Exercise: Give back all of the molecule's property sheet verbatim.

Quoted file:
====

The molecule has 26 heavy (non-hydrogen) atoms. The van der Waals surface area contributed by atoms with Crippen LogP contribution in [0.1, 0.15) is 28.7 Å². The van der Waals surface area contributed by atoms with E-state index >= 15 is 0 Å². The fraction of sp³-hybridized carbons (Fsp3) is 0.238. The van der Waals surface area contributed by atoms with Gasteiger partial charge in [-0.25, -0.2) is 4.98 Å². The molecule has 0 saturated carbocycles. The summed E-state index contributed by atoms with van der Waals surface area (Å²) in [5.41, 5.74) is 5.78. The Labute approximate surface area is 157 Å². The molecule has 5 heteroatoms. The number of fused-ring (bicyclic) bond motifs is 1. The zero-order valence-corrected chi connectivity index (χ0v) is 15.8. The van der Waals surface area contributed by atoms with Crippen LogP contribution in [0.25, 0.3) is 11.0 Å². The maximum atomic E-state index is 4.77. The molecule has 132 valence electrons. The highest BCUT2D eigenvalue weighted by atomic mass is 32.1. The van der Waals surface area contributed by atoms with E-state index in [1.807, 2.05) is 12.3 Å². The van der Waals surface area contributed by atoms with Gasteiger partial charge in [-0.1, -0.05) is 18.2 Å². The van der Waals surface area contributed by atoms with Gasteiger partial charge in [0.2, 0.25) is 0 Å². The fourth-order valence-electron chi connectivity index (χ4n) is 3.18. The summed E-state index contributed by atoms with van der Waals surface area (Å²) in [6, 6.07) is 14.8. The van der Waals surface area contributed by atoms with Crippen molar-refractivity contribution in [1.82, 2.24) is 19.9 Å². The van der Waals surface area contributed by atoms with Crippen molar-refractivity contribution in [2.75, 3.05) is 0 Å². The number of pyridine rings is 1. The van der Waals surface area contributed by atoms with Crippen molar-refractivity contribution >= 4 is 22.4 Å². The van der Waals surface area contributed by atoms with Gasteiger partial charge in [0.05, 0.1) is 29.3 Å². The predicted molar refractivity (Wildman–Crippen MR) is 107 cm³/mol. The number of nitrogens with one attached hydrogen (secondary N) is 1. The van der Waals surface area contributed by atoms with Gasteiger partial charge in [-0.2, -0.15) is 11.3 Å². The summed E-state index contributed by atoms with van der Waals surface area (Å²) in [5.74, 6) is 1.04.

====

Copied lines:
The molecule has 26 heavy (non-hydrogen) atoms. The van der Waals surface area contributed by atoms with Crippen LogP contribution in [0.1, 0.15) is 28.7 Å². The van der Waals surface area contributed by atoms with E-state index >= 15 is 0 Å². The fraction of sp³-hybridized carbons (Fsp3) is 0.238. The van der Waals surface area contributed by atoms with Gasteiger partial charge in [-0.25, -0.2) is 4.98 Å². The molecule has 0 saturated carbocycles. The summed E-state index contributed by atoms with van der Waals surface area (Å²) in [5.41, 5.74) is 5.78. The Labute approximate surface area is 157 Å². The molecule has 5 heteroatoms. The number of fused-ring (bicyclic) bond motifs is 1. The zero-order valence-corrected chi connectivity index (χ0v) is 15.8. The van der Waals surface area contributed by atoms with Crippen LogP contribution in [0.25, 0.3) is 11.0 Å². The maximum atomic E-state index is 4.77. The molecule has 132 valence electrons. The highest BCUT2D eigenvalue weighted by atomic mass is 32.1. The van der Waals surface area contributed by atoms with E-state index in [1.807, 2.05) is 12.3 Å². The van der Waals surface area contributed by atoms with Gasteiger partial charge in [-0.1, -0.05) is 18.2 Å². The van der Waals surface area contributed by atoms with Gasteiger partial charge in [0.2, 0.25) is 0 Å². The fourth-order valence-electron chi connectivity index (χ4n) is 3.18. The summed E-state index contributed by atoms with van der Waals surface area (Å²) in [6, 6.07) is 14.8. The van der Waals surface area contributed by atoms with Crippen molar-refractivity contribution in [1.82, 2.24) is 19.9 Å². The van der Waals surface area contributed by atoms with Crippen molar-refractivity contribution in [2.75, 3.05) is 0 Å². The number of pyridine rings is 1. The van der Waals surface area contributed by atoms with Crippen molar-refractivity contribution >= 4 is 22.4 Å². The van der Waals surface area contributed by atoms with Gasteiger partial charge in [0.05, 0.1) is 29.3 Å². The predicted molar refractivity (Wildman–Crippen MR) is 107 cm³/mol. The number of nitrogens with one attached hydrogen (secondary N) is 1. The van der Waals surface area contributed by atoms with Gasteiger partial charge in [-0.2, -0.15) is 11.3 Å². The summed E-state index contributed by atoms with van der Waals surface area (Å²) in [5.74, 6) is 1.04.